We didn’t buy our super open-concept home with the intention that I’d be fighting over Garret’s voice when on calls. We definitely didn’t expect to be so distanced from loved ones and friends.
Or to postpone major events in our life. To lose money and deposits on things. To have terrifying health situations in our families that made us re-prioritize everything. To have leaks and unexpected housing issues and have to stress about money.
We didn’t expect any of that. Nor can we predict what the future will bring. And I’m going to guess we’ll be surprised just a few more times in our lives.
No matter how hard we try, we’ll never be able to control the external.
At the very best, focusing on building our worth and purpose through achievements is a mirage. At the worst, it’s a shame-inducing spiral that will inevitably leave us lost and confused.
When we lose that job. When we retire. When the kids move out of the home. When we get divorced. When we lose that money. When we grow older. When our bodies change. When…
The research is pretty clear on this one. Chasing happiness isn’t necessarily the best strategy in life. Because, so often, our definition of happiness is conditional. But focusing on meaning and purpose help us unconditionally.
Especially during times of crisis.
Because purpose is about resilience. It’s about knowing who you are. And anchoring in to yourself. In to that deep part of you—way below the layers of conditioning and achievements.
The part of you that won’t change. That can’t change. That is apparent in every single one of your lived experiences.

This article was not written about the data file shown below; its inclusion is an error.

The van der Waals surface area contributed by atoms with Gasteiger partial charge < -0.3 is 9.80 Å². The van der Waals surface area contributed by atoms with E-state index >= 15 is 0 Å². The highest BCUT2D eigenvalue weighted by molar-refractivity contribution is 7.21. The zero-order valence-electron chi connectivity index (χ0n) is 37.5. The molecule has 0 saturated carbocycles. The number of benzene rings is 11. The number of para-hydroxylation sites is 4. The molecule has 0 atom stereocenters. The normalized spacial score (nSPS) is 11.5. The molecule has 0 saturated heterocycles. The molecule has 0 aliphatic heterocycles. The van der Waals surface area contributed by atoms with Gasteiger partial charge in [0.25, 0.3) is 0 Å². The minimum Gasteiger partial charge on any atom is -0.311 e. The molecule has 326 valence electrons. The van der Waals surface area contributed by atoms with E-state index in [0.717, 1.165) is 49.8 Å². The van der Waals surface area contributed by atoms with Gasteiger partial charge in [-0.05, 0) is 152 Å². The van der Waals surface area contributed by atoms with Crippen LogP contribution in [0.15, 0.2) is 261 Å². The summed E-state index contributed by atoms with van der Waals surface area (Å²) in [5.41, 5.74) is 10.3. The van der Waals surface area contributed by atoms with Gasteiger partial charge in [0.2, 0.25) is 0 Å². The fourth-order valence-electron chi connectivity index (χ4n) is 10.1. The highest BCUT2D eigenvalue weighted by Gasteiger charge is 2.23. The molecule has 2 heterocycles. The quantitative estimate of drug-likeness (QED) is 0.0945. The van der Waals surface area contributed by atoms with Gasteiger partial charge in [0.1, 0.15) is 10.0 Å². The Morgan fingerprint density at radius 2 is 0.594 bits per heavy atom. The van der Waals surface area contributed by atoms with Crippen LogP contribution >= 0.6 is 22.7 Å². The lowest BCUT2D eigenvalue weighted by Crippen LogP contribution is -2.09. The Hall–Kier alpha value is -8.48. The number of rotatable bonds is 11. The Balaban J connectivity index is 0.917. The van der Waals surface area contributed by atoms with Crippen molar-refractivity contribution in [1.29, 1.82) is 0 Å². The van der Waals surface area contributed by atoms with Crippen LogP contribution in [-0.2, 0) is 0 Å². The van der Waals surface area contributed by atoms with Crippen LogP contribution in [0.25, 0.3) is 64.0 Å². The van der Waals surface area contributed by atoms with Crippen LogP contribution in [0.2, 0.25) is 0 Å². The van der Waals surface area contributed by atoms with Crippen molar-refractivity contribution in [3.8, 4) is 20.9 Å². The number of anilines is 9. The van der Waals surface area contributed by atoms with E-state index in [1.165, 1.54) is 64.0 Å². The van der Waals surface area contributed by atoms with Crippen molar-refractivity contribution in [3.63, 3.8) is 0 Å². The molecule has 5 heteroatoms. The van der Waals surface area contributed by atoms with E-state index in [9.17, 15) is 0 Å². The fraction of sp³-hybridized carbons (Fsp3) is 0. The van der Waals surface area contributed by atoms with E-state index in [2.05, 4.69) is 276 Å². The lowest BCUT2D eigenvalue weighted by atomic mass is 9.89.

Your unique genius. Your sensitivities. The stuff you’ve had since you were born.
That’s the kind of purpose that’s led me through the darkest times in my life. The kind of purpose that helped me navigate my relationship with Garrett. And give up a whole bunch of temptations until I found what I was actually meant to do. And find happiness in even dark moments like months of severe sickness or emotional abuse or extreme anguish.
I won’t pretend I’ve navigated this pandemic gracefully at all times. I haven’t. But I will say that over these last few months, my friendships have gotten so much deeper and my sense of purpose in what I do has become firmly anchored.
Hard as I try, I’ll never be about to keep tight control on every success in my life. Shit will go wrong. It needs to go wrong. Because that’s how I grow.
But I need tools that tell me who I am. Even—and especially—when shit hits the fan. And when I have to let go of who I thought I was. Or what I’d been attaching my identity and worth to.
To discover who I really am underneath.
Purpose is about resilience. It’s about feeling purposeful, knowing who we are, regardless of the circumstances.
Maybe in business. Maybe in relationships. Maybe with our body image. Or financial situation. Or health issues. Or even a fucking global pandemic.
When our worth is anchored in that far down, there’s nothing that’s going to sway it. And we stop being a victim of others’ praise or criticism. Because feedback’s great—and important. But it never changes our inherent worth.
When we stop trying to achieve our purpose, we discover the one that’s already there.
The anchor that makes us resilient. No matter what life throws at us.